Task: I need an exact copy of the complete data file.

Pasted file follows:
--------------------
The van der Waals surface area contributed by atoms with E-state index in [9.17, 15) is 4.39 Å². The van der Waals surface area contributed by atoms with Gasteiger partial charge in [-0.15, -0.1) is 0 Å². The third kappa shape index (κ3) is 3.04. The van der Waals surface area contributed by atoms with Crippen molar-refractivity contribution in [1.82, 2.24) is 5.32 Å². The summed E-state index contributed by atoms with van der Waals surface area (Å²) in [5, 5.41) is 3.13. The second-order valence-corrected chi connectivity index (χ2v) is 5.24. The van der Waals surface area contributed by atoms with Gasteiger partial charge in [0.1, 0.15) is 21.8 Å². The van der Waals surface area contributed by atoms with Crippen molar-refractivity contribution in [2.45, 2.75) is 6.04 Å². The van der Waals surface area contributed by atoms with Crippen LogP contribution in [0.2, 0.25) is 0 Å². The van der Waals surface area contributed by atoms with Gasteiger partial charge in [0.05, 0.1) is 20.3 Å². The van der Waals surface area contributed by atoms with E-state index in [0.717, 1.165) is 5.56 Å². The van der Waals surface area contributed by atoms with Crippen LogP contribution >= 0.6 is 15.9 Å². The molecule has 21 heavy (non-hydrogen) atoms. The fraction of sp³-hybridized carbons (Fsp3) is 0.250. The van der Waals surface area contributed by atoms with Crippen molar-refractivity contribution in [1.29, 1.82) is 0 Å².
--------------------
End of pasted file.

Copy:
The van der Waals surface area contributed by atoms with E-state index in [9.17, 15) is 4.39 Å². The van der Waals surface area contributed by atoms with Gasteiger partial charge in [-0.15, -0.1) is 0 Å². The third kappa shape index (κ3) is 3.04. The van der Waals surface area contributed by atoms with Crippen molar-refractivity contribution in [1.82, 2.24) is 5.32 Å². The summed E-state index contributed by atoms with van der Waals surface area (Å²) in [5, 5.41) is 3.13. The second-order valence-corrected chi connectivity index (χ2v) is 5.24. The van der Waals surface area contributed by atoms with Gasteiger partial charge in [0.1, 0.15) is 21.8 Å². The van der Waals surface area contributed by atoms with Crippen molar-refractivity contribution in [2.45, 2.75) is 6.04 Å². The van der Waals surface area contributed by atoms with Crippen LogP contribution in [0.2, 0.25) is 0 Å². The van der Waals surface area contributed by atoms with Gasteiger partial charge in [0.05, 0.1) is 20.3 Å². The van der Waals surface area contributed by atoms with E-state index in [0.717, 1.165) is 5.56 Å². The van der Waals surface area contributed by atoms with Crippen LogP contribution >= 0.6 is 15.9 Å². The molecule has 21 heavy (non-hydrogen) atoms. The fraction of sp³-hybridized carbons (Fsp3) is 0.250. The van der Waals surface area contributed by atoms with Crippen molar-refractivity contribution in [1.29, 1.82) is 0 Å².